It’s National Novel Writing Month! Take a break from writing and get some tips below from five published novelists—they might be just what you need to successfully pen your novel during NaNoWriMo (or any other time!).
Author and former police officer Janice Cantore has written numerous romantic suspense novels designed to keep readers engrossed and leave them inspired. Cold Aim, her latest book, features police chief Tess O’Rourke as she works to protect the community of Rogue’s Hollow and a witness in a high-profile human trafficking case. Here are Janice’s top five writing tips:
- Put something on paper. It’s impossible to edit a blank page. If I’m struggling, I try really hard to at least get something down, even if it makes no sense or is further along in the story. Later, when I reread and have to edit, it often frees up my imagination to get to the real story.
- Read. Sometimes reading a good book or a news article or even rereading a writing book will act as a muse, opening my mind to the possibilities in my story.
- Ask a lot of what-if questions. What if character A did this to character B? What if character A turned left instead of right? The possibilities are endless and can help get me moving again.
- Change location. Maybe the office just isn’t working. It might be cliché for writers to write in coffee shops, but whatever works. I also like my local library.
- Go for a swim or a walk or a run. Exercise can help stimulate inspiration. Often when I’m swimming, counting laps, I find ideas popping into my head. I have even worked out plot problems during my mile swim.
Melanie Dobson is the award-winning author of novels featuring brave heroines and heroes. Her latest book, Memories of Glass, draws from true accounts to shine a light on a period of Holland’s darkest history and bravest heroes. Discover Melanie’s top 5 writing tips below.
- Start writing. Fear of failure is often what stops a writer from writing. It’s this awful, recurring fear that circles back no matter where we are in our career. So I put those formidable first words on paper every day, no matter what, even if it sounds like my four-year-old nephew could write more compelling prose. This forces me past my fear and frees my mind to start creating again.
- Create compelling characters. Your people will talk to you. Only fiction writers get this, but sometimes these characters we create on paper become quite chatty in our minds. I use resources like 16personalities.com to fully understand my characters. Then I embrace their strengths, help them overcome their weaknesses, and attempt to corral them when they rebel.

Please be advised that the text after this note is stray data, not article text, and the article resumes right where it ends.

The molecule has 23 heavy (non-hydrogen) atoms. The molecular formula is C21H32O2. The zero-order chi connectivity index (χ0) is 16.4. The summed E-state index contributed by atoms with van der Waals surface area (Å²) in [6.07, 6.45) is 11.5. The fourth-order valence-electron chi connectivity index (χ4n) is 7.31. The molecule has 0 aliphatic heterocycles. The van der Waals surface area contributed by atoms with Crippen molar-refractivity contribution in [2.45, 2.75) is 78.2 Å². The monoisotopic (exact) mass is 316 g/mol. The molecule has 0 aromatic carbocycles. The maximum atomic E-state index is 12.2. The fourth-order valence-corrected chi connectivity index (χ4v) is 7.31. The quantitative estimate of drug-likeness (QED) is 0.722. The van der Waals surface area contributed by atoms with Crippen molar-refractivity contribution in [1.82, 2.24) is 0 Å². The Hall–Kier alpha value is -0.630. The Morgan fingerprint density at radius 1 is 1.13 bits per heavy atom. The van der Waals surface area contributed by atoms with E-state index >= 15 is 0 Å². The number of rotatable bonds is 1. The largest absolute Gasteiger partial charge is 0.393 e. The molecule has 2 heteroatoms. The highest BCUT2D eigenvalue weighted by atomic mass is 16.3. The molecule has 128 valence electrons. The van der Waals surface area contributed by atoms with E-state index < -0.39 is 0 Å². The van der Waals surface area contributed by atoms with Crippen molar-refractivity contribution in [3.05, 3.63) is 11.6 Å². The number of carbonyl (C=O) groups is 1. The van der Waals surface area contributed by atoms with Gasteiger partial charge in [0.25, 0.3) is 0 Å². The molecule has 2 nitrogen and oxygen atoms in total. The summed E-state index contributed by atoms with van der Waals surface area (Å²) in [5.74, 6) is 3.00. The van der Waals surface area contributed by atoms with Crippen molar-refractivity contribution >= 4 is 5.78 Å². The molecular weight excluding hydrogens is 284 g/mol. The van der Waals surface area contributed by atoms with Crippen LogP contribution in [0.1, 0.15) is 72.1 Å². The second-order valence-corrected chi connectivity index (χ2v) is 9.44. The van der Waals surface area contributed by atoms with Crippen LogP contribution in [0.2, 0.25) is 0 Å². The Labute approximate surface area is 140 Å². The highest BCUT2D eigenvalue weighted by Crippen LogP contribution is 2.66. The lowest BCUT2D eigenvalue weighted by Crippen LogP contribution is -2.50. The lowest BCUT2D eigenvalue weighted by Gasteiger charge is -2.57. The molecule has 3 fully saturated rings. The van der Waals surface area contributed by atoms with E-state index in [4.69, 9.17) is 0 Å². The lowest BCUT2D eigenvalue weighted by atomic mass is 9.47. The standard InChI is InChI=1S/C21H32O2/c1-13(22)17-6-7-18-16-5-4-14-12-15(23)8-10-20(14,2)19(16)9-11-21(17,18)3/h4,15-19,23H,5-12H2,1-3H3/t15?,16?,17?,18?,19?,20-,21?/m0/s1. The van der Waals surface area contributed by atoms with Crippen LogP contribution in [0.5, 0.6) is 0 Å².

- Organize research. As a historical novelist, I love to research, and I have mounds of articles, interviews, and notes to prove it. I spend a good month researching each novel, but in order to actually use the material, it needs to be organized in such a way that I don’t get lost for days searching for the pieces. Scrivener does this for me with its easy-to-navigate folders and tabs. I can quickly find an answer, then get right back to writing.
- Push through the middle. Middles are hard. For me, they’ve always been hard. I have all sorts of threads and conflict and it’s not yet time for resolution. I’ve discovered that I have to push through my messy middle and keep writing. Then I’ll clean it all up after I reach the end.
- Befriend tea. I can’t drink gallons of coffee a day, but black tea, white tea, green tea—they’re all my friends. Tea is the fuel that sharpens my brain and helps me stay focused, as long as I keep my mug away from the keyboard. Tea + keyboard = very bad writing day.
Chris Fabry is a bestselling, award-winning author who has written over 80 books, including the Overcomer novelization, based on the latest Kendrick Brothers film, and Under a Cloudless Sky. Get Chris’s top 5 writing tips now.
- Find music that gets you into the world of your novel. When I was writing the Left Behind: The Kids books with Dr. Tim LaHaye and Jerry Jenkins, I listened to Hans Zimmer for HOURS every day. It kept me in the setting and tension. Recently, I’ve written about a tiny classic country music station from the 1970s. Waylon, Willie, Dolly, and Loretta were with me every day.
- Center your heart before you write. I spend the first few minutes of my day reading the Bible and journaling. It seems counterintuitive to do something other than pouring your words out, but I find this time is vital to place my trust fully in God for what I’m writing that day.
- Relax and let your subconscious work. I hit a wall with my first novel for adults and asked Jerry Jenkins to help. He basically said, “Relax, go to sleep, allow your subconscious to work on it and you’ll figure it out.” The confidence he gave was as important as the advice. I did figure it out (one morning when I woke up, ironically), but he gave me the confidence to say, “You can do this.”